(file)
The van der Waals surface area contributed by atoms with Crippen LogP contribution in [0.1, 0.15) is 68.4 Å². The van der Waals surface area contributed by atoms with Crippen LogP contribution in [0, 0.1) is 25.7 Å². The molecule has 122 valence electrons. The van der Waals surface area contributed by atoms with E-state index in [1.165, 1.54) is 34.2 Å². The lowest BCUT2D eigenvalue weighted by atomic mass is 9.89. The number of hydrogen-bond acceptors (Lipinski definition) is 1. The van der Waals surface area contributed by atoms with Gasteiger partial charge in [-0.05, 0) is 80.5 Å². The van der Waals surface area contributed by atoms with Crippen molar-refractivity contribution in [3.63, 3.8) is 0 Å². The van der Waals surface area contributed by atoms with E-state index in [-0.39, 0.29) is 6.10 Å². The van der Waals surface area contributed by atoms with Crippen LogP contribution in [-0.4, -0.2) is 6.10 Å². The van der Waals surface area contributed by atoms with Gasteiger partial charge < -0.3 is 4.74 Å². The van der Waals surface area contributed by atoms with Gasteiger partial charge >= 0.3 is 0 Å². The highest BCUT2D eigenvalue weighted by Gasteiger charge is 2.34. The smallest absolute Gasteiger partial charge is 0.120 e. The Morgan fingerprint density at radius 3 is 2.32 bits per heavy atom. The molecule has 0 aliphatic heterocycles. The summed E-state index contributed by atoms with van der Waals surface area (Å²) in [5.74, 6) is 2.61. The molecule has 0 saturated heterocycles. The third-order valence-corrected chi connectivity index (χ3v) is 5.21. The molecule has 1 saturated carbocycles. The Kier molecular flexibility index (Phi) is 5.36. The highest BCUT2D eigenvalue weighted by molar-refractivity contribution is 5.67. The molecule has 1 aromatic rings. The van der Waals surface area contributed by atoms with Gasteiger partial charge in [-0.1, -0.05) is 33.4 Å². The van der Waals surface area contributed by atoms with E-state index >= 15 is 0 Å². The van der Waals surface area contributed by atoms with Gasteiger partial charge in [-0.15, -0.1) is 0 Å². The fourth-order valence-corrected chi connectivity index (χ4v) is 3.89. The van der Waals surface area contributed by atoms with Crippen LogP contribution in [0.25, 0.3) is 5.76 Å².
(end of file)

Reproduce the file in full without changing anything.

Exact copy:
The van der Waals surface area contributed by atoms with Crippen LogP contribution in [0.1, 0.15) is 68.4 Å². The van der Waals surface area contributed by atoms with Crippen LogP contribution in [0, 0.1) is 25.7 Å². The molecule has 122 valence electrons. The van der Waals surface area contributed by atoms with E-state index in [1.165, 1.54) is 34.2 Å². The lowest BCUT2D eigenvalue weighted by atomic mass is 9.89. The number of hydrogen-bond acceptors (Lipinski definition) is 1. The van der Waals surface area contributed by atoms with Gasteiger partial charge in [-0.05, 0) is 80.5 Å². The van der Waals surface area contributed by atoms with Crippen molar-refractivity contribution in [3.63, 3.8) is 0 Å². The van der Waals surface area contributed by atoms with E-state index in [-0.39, 0.29) is 6.10 Å². The van der Waals surface area contributed by atoms with Crippen LogP contribution in [-0.4, -0.2) is 6.10 Å². The van der Waals surface area contributed by atoms with Gasteiger partial charge < -0.3 is 4.74 Å². The van der Waals surface area contributed by atoms with Gasteiger partial charge >= 0.3 is 0 Å². The highest BCUT2D eigenvalue weighted by Gasteiger charge is 2.34. The smallest absolute Gasteiger partial charge is 0.120 e. The Morgan fingerprint density at radius 3 is 2.32 bits per heavy atom. The molecule has 0 aliphatic heterocycles. The summed E-state index contributed by atoms with van der Waals surface area (Å²) in [5.74, 6) is 2.61. The molecule has 0 saturated heterocycles. The third-order valence-corrected chi connectivity index (χ3v) is 5.21. The molecule has 1 saturated carbocycles. The Kier molecular flexibility index (Phi) is 5.36. The highest BCUT2D eigenvalue weighted by molar-refractivity contribution is 5.67. The molecule has 1 aromatic rings. The van der Waals surface area contributed by atoms with Gasteiger partial charge in [-0.1, -0.05) is 33.4 Å². The van der Waals surface area contributed by atoms with E-state index >= 15 is 0 Å². The van der Waals surface area contributed by atoms with Gasteiger partial charge in [-0.15, -0.1) is 0 Å². The fourth-order valence-corrected chi connectivity index (χ4v) is 3.89. The van der Waals surface area contributed by atoms with Crippen LogP contribution in [0.25, 0.3) is 5.76 Å².